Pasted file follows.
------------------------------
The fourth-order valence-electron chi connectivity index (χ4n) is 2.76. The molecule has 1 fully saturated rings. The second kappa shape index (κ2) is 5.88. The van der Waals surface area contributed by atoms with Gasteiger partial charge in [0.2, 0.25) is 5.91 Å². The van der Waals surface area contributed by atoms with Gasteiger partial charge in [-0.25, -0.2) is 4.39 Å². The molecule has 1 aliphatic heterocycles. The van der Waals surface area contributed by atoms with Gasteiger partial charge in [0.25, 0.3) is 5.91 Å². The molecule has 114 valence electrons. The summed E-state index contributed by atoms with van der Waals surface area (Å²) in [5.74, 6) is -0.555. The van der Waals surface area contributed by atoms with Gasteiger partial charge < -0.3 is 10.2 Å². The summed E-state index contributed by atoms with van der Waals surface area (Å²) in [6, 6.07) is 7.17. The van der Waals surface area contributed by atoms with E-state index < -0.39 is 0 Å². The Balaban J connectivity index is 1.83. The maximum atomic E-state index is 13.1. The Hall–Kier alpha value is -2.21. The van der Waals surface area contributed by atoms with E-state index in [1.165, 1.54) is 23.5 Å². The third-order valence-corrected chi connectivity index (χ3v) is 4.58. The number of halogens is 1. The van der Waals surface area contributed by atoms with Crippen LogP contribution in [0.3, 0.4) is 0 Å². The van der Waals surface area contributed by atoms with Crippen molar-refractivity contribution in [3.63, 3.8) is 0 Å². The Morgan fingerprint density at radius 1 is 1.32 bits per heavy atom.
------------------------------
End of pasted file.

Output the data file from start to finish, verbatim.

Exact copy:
The fourth-order valence-electron chi connectivity index (χ4n) is 2.76. The molecule has 1 fully saturated rings. The second kappa shape index (κ2) is 5.88. The van der Waals surface area contributed by atoms with Gasteiger partial charge in [0.2, 0.25) is 5.91 Å². The van der Waals surface area contributed by atoms with Gasteiger partial charge in [-0.25, -0.2) is 4.39 Å². The molecule has 1 aliphatic heterocycles. The van der Waals surface area contributed by atoms with Gasteiger partial charge in [0.25, 0.3) is 5.91 Å². The molecule has 114 valence electrons. The summed E-state index contributed by atoms with van der Waals surface area (Å²) in [5.74, 6) is -0.555. The van der Waals surface area contributed by atoms with Gasteiger partial charge < -0.3 is 10.2 Å². The summed E-state index contributed by atoms with van der Waals surface area (Å²) in [6, 6.07) is 7.17. The van der Waals surface area contributed by atoms with E-state index < -0.39 is 0 Å². The Balaban J connectivity index is 1.83. The maximum atomic E-state index is 13.1. The Hall–Kier alpha value is -2.21. The van der Waals surface area contributed by atoms with E-state index in [1.165, 1.54) is 23.5 Å². The third-order valence-corrected chi connectivity index (χ3v) is 4.58. The number of halogens is 1. The van der Waals surface area contributed by atoms with Crippen LogP contribution in [0.3, 0.4) is 0 Å². The van der Waals surface area contributed by atoms with Crippen molar-refractivity contribution in [3.63, 3.8) is 0 Å². The Morgan fingerprint density at radius 1 is 1.32 bits per heavy atom.